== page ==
Fossils, cow brains, Skittles and owls on the menu for 24 Hours of Science

People who are curious about science can participate in four public events at McGill campus from May 11 to May 13, as part of the province-wide 24 Hours of Science event.

Albert Einstein once said “I have no special talents. I am only passionately curious.”

People who are curious about science can participate in four public events at McGill campus starting Friday, May 11, and ending Sunday, May 13. It’s all part of  the province-wide 24 Hours of Science event.

People can get up close and personal with live owls at the Redpath Museum as part of the 24 Hours of Science.

The 13th edition of 24 Hours of Science will see some 300 science activities in 17 regions across Quebec, reaching between 30,000 to 40,000 people of all ages.

24 Hours of Science is an initiative of “Science pour tous,” a Quebec non-profit which brings together 250 organizations in technology and innovation, including museums, associations, and science-based organizations. “Science pour tous” is funded by the Ministère de l’Économie de la Science et de l’Innovation du Québec, Quebec’s Ministry of Economy, Science and Innovation.

On top of the scheduled activities, the event has seen its share of unplanned, but educational, twists. “A new species of insect was discovered during one of our activities,” says Perrine Poisson, the Coordinator of 24 Hours of Science. “A cardiac surgeon was supposed to give a tour of the operating room. A patient arrived unexpectedly in emergency and gave her consent, so participants watched her operation from the student’s observation room while the surgeon explained the procedure step by step. 24 Hours of Science is full of surprises.”

Once again, McGill is taking part in 24 Hours of Science. Please note that people should follow the link and register for each event.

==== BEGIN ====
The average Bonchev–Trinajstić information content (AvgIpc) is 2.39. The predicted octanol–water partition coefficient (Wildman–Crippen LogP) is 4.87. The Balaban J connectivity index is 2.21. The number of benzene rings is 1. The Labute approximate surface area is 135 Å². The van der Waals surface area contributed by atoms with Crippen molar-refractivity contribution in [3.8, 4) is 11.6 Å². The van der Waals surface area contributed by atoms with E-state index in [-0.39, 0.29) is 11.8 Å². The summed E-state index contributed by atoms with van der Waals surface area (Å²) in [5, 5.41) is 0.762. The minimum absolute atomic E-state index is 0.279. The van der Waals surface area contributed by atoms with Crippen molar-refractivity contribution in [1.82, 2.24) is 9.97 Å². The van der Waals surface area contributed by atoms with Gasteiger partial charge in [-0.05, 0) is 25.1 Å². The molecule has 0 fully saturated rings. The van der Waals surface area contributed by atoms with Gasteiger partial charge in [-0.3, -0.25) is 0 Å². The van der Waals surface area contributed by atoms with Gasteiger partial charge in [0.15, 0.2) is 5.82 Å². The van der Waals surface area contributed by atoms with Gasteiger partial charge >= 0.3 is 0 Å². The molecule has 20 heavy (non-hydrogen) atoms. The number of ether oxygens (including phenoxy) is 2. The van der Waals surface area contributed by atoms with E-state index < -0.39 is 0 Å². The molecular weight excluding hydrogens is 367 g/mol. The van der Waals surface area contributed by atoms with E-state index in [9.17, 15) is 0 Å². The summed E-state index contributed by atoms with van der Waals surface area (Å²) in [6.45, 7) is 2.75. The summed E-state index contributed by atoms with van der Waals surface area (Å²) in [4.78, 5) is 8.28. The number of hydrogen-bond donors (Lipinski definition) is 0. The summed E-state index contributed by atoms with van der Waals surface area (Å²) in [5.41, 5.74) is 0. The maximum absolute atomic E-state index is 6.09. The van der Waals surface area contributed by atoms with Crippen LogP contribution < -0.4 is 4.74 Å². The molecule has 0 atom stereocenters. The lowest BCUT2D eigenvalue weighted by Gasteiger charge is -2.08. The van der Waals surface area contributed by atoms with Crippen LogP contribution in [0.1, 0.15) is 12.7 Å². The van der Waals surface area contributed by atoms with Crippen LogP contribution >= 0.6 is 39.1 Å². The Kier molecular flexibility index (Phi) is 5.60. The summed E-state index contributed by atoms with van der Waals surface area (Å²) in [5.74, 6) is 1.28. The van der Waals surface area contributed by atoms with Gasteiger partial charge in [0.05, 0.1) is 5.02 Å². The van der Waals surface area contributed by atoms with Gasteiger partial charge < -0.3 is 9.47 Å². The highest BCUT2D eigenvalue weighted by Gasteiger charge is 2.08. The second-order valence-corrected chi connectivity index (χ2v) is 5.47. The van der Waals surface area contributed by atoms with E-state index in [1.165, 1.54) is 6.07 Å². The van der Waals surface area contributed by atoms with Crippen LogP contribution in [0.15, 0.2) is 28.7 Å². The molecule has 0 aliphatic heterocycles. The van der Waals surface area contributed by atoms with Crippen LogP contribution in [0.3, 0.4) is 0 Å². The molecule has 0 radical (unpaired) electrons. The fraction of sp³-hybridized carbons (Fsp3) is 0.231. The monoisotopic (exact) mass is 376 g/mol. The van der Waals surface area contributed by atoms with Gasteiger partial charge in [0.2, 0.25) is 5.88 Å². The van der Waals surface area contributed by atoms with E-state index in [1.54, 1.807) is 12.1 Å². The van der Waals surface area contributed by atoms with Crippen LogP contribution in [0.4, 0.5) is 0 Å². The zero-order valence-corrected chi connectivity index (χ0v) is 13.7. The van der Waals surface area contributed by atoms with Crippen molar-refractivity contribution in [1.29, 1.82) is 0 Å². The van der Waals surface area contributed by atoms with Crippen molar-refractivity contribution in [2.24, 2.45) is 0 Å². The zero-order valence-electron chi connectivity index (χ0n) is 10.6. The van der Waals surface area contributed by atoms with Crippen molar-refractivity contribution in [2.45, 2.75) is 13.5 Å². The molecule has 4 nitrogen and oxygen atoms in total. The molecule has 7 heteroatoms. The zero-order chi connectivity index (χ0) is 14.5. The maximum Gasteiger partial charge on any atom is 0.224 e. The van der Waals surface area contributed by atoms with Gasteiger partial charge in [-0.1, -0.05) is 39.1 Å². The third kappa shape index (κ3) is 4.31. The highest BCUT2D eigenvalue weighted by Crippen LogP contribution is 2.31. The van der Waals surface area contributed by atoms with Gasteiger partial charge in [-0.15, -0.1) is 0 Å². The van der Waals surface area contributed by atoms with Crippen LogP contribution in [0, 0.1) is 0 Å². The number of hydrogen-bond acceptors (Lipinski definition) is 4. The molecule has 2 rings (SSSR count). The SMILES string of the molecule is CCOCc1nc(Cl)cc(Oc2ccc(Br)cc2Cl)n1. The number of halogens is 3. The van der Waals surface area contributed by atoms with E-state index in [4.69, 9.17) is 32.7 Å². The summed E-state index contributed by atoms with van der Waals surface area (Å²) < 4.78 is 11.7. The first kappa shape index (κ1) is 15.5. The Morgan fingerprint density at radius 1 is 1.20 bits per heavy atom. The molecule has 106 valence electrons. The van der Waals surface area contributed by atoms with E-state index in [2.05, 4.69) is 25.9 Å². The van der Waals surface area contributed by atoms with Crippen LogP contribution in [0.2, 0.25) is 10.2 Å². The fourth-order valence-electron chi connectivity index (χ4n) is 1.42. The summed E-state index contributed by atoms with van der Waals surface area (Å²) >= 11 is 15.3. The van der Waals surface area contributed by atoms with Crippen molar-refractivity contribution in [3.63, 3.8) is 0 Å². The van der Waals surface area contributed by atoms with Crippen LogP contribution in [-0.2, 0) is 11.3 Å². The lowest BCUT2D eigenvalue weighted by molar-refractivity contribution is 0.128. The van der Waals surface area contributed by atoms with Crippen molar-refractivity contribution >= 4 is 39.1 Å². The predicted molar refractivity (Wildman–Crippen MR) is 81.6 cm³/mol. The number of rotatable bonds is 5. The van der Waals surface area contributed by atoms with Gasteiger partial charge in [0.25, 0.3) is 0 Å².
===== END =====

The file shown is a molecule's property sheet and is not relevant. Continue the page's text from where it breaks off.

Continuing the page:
• Find out more about the emerald ash borer and what the City of Montreal is doing to protect the urban forest on Mount Royal on Friday at lunch at A Walk and Talk with Les Amis de la Montagne.
  • Get up close and personal with live owls on Saturday afternoon during Birds of Prey Dayat the Redpath Museum
  • Also on Saturday, don your lab coat and take part in exciting experiments at Discover Chemistry
  • Locate fossils and minerals in surprising and secret places in downtown Montreal on Sunday afternoon on the The Fossil Walk

There are also 24 Hours of Science presentations in Montreal schools, the fruit of a collaboration between BrainReach, and the Centre for Research on Brain, Language and Music (CRBLM), both based at McGill.

Eighteen student volunteers from Montreal universities will give workshops on language and music in six local public schools using the BrainReach workshop template.

BrainReach/ Mission: Cerveau is an award-winning, not-for-profit, community outreach program managed by graduate students in the Integrated Program in Neuroscience that provides fun, interactive neuroscience-based workshops to young students at the elementary (Grade 4) and high school (Secondary 3) level in under-resourced neighbourhoods around Montreal.

The Centre for Research on Brain, Language and Music – CRBLM – is a strategic research group with an interdisciplinary focus on language, music, and their intersection, and includes members from all four Montreal universities.

“In our BrainReach workshops we use cow brains, microscopes, and even Skittles to talk to students about the science of the brain,” says Anastasia Sares, a PhD candidate with CRBLM and this year’s president of BrainReach’s Elementary Division.  “The idea is to make science fun and accessible using the interactive BrainReach teaching model we have created. The kids come up with fun and interesting questions which we try to answer – such as  “Are there bones in the brain?” and “Why is it so squishy?”

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